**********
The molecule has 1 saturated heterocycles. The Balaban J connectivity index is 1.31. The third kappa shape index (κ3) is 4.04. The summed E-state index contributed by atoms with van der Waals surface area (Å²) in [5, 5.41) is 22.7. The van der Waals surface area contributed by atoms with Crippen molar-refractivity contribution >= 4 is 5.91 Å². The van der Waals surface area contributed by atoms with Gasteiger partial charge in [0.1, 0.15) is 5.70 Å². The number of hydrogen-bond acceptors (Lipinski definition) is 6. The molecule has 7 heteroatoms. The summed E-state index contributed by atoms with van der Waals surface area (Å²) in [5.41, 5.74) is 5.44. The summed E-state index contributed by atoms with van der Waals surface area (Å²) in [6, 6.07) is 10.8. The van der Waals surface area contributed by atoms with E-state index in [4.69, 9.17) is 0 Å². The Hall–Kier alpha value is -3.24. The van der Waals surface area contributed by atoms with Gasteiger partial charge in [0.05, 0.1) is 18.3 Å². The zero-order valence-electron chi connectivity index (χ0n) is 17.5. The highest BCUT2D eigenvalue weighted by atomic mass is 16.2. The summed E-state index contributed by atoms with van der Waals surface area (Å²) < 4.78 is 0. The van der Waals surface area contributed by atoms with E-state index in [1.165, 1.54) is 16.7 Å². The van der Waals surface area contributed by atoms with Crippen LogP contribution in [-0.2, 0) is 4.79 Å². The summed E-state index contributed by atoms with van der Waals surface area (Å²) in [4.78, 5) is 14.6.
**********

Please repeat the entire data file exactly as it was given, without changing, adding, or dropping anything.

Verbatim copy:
The molecule has 1 saturated heterocycles. The Balaban J connectivity index is 1.31. The third kappa shape index (κ3) is 4.04. The summed E-state index contributed by atoms with van der Waals surface area (Å²) in [5, 5.41) is 22.7. The van der Waals surface area contributed by atoms with Crippen molar-refractivity contribution >= 4 is 5.91 Å². The van der Waals surface area contributed by atoms with Gasteiger partial charge in [0.1, 0.15) is 5.70 Å². The number of hydrogen-bond acceptors (Lipinski definition) is 6. The molecule has 7 heteroatoms. The summed E-state index contributed by atoms with van der Waals surface area (Å²) in [5.41, 5.74) is 5.44. The summed E-state index contributed by atoms with van der Waals surface area (Å²) in [6, 6.07) is 10.8. The van der Waals surface area contributed by atoms with E-state index in [4.69, 9.17) is 0 Å². The Hall–Kier alpha value is -3.24. The van der Waals surface area contributed by atoms with Gasteiger partial charge in [0.05, 0.1) is 18.3 Å². The zero-order valence-electron chi connectivity index (χ0n) is 17.5. The highest BCUT2D eigenvalue weighted by atomic mass is 16.2. The summed E-state index contributed by atoms with van der Waals surface area (Å²) < 4.78 is 0. The van der Waals surface area contributed by atoms with E-state index in [1.165, 1.54) is 16.7 Å². The van der Waals surface area contributed by atoms with Crippen LogP contribution in [-0.2, 0) is 4.79 Å². The summed E-state index contributed by atoms with van der Waals surface area (Å²) in [4.78, 5) is 14.6.